* 0.
Then we have
pb0 + v1b1 + . .+.vnbn + . .=.0 in BP k+1(X):
Here the convergence is with respect to the BP topology.
(II) For any i 0, the following diagram commutes:
2pi-1 i
L --qi--! 2pi-1BP ------! 2p -1L
? ? ?
(3-5) ?yj ?y2pi-1ae ?y2pi-1j
HZp --Qi--! 2pi-1HZp ________ 2pi-1HZp:
16 HIROTAKA TAMANOI
The Milnor operation bqiin L-theory can be defined by bqi= 2pi-1 O qi for i 0,
and they satisfy bqiO bqj= 0 for any i; j 0.
(III) The mod p cohomology of the spectrum L is the following cyclic module over
the mod p Steenrod algebra A(p) generated by j:
h . X i
(3-6) HZ*p(L) ~= A(p) A(p) . QiQj . j:
i;j0
(IV) The coefficient group of L-theory is such that L* = 0 when * > 0 and L0 ~=*
*Zp
spanned by j. When * < 0, the group L* is torsion free and we have the following
exact sequence:
Q q Y i
0 -! L* ---!i* BP *+2p -1 -*--!BP *+1 -! 0; * < 0;
i0
P
where *(ff0; ff1; : :;:ffi; : :):= i0 viffi is a finite sum map.
(Proof of (I) and (IV)). (I) For a given z 2 Lk(X), by exactness ofP(3-2), we h*
*ave
*(b0; : :;:bn; : :):= 0 in BP k+1 (X). By Theorem 2-7, this means i0 vibi =*
* 0.
This proves (I).
(IV) The homotopy exact sequence of the cofibre sequence (3-1) is
Q q Y i
. .-.! L*-1 - --i*! BP *+2(p -1)--*-! BP * -*-! L* -! . .:.
i0
We observe that Im (*) is the ideal I1 = (p; v1; : :;:vn; : :): BP * and BP *=*
*I1 ~=
Zp concentrated in degree 0. Thus, when * < 0, * is surjective and we obtain the
short exact sequence in (IV).
Part (I) shows that any element z 2 L*(X) gives rise to an infinite sum BP-l*
*inear
relation in BP *(X). This is why we call the spectrum L the spectrum of BP-line*
*ar
relations.
Part (II) is proved by a sequence of lemmas. Note that the commutativity of
the right square in (3-5) follows from the definition of the map j. We prove t*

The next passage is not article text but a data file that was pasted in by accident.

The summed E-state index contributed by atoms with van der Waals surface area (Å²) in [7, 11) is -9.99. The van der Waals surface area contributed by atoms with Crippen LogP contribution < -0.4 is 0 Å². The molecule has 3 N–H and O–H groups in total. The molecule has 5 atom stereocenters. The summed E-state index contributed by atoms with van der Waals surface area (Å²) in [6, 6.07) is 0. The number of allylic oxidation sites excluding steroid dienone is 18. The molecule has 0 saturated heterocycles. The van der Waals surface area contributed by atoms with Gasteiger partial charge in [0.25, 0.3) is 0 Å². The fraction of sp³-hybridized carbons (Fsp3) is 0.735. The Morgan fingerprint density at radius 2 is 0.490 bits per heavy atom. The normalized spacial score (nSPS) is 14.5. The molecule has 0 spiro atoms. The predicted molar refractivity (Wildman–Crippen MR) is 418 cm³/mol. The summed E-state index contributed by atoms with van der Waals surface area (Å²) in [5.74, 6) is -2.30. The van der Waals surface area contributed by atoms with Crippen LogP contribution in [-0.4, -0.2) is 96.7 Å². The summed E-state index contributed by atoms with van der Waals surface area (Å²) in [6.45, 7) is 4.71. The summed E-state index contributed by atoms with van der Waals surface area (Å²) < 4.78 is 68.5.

*he
commutativity of the left square.
To examine the spectra map , we compare it with the vi-multiplication map on
BP. We examine the following cofibre sequence:
i-1) vi ji
(3-7) -1 BP (vi) -fii-!2(p BP - -! BP - -! BP (vi); i 0:
Here BP (vi) is the cofibre of the vi-multiplication map. Its homotopy group is
ss* BP (vi) ~= BP *=(vi). Taking the mod p cohomology of the cofibre sequence
(3-7), we get
* i v*
(3-8) . .-. HZ*+1pBP (vi) -fii--HZ*-2(pp-1)BP -i- HZ*pBP
-j*i-HZ* fi*i *-2pi+1
pBP (vi) --- HZp BP - . .:.
Observe that when * = 0, j*iis an isomorphism. This is clear when i > 0 by
dimensional reason. When i = 0, we get the same conclusion since p* = 0 in mod
p cohomology. Let aei:BP (vi) -! HZp be the map corresponding to the Thom map
ae : BP -! HZp through the isomorphism j*i. Thus, ae = j*i(aei) = aeiO ji for *
*i 0.
The mod p cohomology modules of the spectra BP and BP (vi) are known. Let
P(p) = A(p)=(Q0) be the algebra of Steenrod reduced powers, where (Q0) is the
two-sided ideal generated by Q0.
SPECTRA OF BP-LINEAR RELATIONS AND Vn-SERIES 17
Lemma 3-2 [BM]. As modules over the Steenrod algebra, the mod p cohomologies
of BP and BP (vi) are the following cyclic modules generated by ae and aei: